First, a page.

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Afluria

"Many of the projected 135-139 million doses of influenza vaccines being produced for this flu season for use in the U.S. are now available to consumers from six manufacturers licensed by the Food and Drug Administration (FDA).

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Afluria

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Afluria Consumer

IMPORTANT: HOW TO USE THIS INFORMATION: This is a summary and does NOT have all possible information about this product. This information does not assure that this product is safe, effective, or appropriate for you. This information is not individual medical advice and does not substitute for the advice of your health care professional. Always ask your health care professional for complete information about this product and your specific health needs.

INFLUENZA VIRUS VACCINE - INTRAMUSCULAR

(IN-floo-EN-za)

COMMON BRAND NAME(S): Afluria, Fluarix, Flublok, Flulaval, Fluvirin, Fluzone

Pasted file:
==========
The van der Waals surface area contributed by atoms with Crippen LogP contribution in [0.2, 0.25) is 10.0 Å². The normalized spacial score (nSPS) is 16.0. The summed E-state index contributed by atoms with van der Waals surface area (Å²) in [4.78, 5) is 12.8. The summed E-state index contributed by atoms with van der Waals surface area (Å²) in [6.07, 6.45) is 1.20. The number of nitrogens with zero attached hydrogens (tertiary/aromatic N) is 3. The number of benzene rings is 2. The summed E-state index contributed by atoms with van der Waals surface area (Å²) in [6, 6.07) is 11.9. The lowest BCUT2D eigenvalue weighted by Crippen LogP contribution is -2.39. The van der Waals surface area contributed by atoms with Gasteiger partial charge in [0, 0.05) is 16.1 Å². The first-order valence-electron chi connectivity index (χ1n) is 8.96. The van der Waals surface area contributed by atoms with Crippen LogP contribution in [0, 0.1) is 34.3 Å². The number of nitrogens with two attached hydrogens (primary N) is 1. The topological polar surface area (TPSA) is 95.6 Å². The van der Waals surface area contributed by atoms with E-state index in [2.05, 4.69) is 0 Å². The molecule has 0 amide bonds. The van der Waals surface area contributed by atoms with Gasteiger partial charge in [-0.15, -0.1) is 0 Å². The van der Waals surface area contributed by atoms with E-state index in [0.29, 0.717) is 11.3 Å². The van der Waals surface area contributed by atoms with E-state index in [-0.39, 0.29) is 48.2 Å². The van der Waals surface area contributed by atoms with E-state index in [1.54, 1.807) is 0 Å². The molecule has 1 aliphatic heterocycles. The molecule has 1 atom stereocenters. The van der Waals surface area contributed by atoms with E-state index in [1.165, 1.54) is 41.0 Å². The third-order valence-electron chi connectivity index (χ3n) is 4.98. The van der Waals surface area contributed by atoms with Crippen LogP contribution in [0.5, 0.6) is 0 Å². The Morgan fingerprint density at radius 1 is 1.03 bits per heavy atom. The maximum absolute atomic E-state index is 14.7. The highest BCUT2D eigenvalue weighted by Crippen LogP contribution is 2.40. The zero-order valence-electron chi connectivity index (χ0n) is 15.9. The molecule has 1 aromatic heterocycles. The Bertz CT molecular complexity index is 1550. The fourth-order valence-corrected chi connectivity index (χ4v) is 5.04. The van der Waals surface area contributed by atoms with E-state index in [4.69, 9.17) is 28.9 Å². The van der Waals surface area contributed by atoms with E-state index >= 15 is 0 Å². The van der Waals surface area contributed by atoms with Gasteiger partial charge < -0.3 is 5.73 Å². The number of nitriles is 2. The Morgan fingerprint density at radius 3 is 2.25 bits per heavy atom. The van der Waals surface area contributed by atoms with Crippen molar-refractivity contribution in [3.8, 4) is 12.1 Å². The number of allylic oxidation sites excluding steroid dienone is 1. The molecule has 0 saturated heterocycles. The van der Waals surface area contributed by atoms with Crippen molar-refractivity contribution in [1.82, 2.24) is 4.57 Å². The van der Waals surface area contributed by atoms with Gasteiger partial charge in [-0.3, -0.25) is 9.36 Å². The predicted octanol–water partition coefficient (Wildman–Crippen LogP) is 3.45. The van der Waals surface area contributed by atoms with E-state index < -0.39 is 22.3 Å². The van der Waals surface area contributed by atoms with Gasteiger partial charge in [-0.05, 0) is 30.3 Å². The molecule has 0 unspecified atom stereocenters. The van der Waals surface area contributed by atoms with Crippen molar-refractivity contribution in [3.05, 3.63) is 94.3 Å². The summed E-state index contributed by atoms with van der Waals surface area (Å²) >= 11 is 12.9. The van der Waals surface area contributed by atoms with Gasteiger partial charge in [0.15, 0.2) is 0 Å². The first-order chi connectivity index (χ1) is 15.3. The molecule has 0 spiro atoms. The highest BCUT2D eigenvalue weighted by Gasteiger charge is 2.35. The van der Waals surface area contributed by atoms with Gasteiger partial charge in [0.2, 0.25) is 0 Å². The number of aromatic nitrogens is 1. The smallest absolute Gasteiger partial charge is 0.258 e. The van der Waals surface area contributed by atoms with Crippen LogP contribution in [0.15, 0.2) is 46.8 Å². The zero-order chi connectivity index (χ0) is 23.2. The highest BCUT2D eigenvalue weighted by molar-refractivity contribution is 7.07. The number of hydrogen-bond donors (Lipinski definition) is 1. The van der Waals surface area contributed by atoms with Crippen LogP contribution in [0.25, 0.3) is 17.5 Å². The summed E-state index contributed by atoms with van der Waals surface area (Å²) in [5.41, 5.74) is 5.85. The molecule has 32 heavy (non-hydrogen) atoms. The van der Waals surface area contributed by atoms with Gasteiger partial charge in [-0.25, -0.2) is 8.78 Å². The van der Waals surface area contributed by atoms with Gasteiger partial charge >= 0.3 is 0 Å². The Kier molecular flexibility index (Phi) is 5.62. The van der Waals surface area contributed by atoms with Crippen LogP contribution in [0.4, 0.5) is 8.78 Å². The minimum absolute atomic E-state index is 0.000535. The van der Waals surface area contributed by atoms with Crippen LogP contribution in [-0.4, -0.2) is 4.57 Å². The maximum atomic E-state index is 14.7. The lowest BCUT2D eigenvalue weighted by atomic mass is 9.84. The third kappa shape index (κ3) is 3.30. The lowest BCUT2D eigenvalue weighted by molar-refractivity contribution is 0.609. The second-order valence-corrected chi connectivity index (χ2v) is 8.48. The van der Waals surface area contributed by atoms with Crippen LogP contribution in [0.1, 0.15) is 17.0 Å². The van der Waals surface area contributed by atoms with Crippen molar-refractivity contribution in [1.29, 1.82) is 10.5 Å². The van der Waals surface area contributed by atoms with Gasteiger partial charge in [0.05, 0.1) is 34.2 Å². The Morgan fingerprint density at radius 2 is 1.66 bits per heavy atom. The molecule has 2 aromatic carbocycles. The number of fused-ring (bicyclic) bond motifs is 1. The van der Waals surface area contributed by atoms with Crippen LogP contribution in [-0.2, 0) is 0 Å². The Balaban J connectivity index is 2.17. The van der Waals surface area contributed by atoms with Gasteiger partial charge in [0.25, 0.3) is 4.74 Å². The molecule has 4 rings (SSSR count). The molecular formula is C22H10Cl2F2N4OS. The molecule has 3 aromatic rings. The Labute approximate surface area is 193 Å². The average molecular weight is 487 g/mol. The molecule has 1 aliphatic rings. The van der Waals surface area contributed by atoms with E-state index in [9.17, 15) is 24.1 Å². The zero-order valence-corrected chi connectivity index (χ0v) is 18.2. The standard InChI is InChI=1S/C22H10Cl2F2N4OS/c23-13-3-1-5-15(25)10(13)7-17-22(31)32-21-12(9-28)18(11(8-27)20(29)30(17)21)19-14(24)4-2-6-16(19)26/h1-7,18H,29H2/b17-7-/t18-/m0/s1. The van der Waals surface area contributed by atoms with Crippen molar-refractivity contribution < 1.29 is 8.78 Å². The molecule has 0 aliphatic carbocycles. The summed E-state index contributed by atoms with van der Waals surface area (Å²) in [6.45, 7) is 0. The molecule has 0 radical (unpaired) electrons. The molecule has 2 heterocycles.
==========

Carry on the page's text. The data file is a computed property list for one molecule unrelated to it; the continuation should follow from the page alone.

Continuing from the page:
USES: This medication is used to prevent infection by the influenza ("flu") virus. It is also called the seasonal flu shot. Influenza can cause serious illness (rarely death), especially in people at high risk from the infection (such as young children, the elderly, and people with chronic health problems). Vaccines work by causing the body to produce its own protection (antibodies) against the virus.

Vaccination is the best method for preventing infection and decreasing the seriousness of illness if you become infected. The brand and dose of vaccine you receive depends on your age. Influenza vaccination is not recommended in infants less than 6 months old.

As with any vaccine, it may not fully protect everyone who receives it. Since different types of flu viruses cause infection every flu season, usually a new vaccine is produced and given for each flu season.

HOW TO USE: Read the Vaccine Information Statement available from your health care provider before receiving the vaccine. If you have any questions, consult your health care provider.

The medication is usually given by injection into a muscle by a health care professional. Adults and children usually receive the injection in the upper arm, and infants receive it in the upper thigh. In Canada, certain brands can also be given by injection under the skin.

The vaccination is usually given in the time from September to November when the number of cases of influenza virus begins to increase (the start of "flu season"). Only one dose is required for people aged 9 years and older. Children under 9 years of age may receive a second dose depending on when the first dose was given. Discuss the dose schedule with your doctor.

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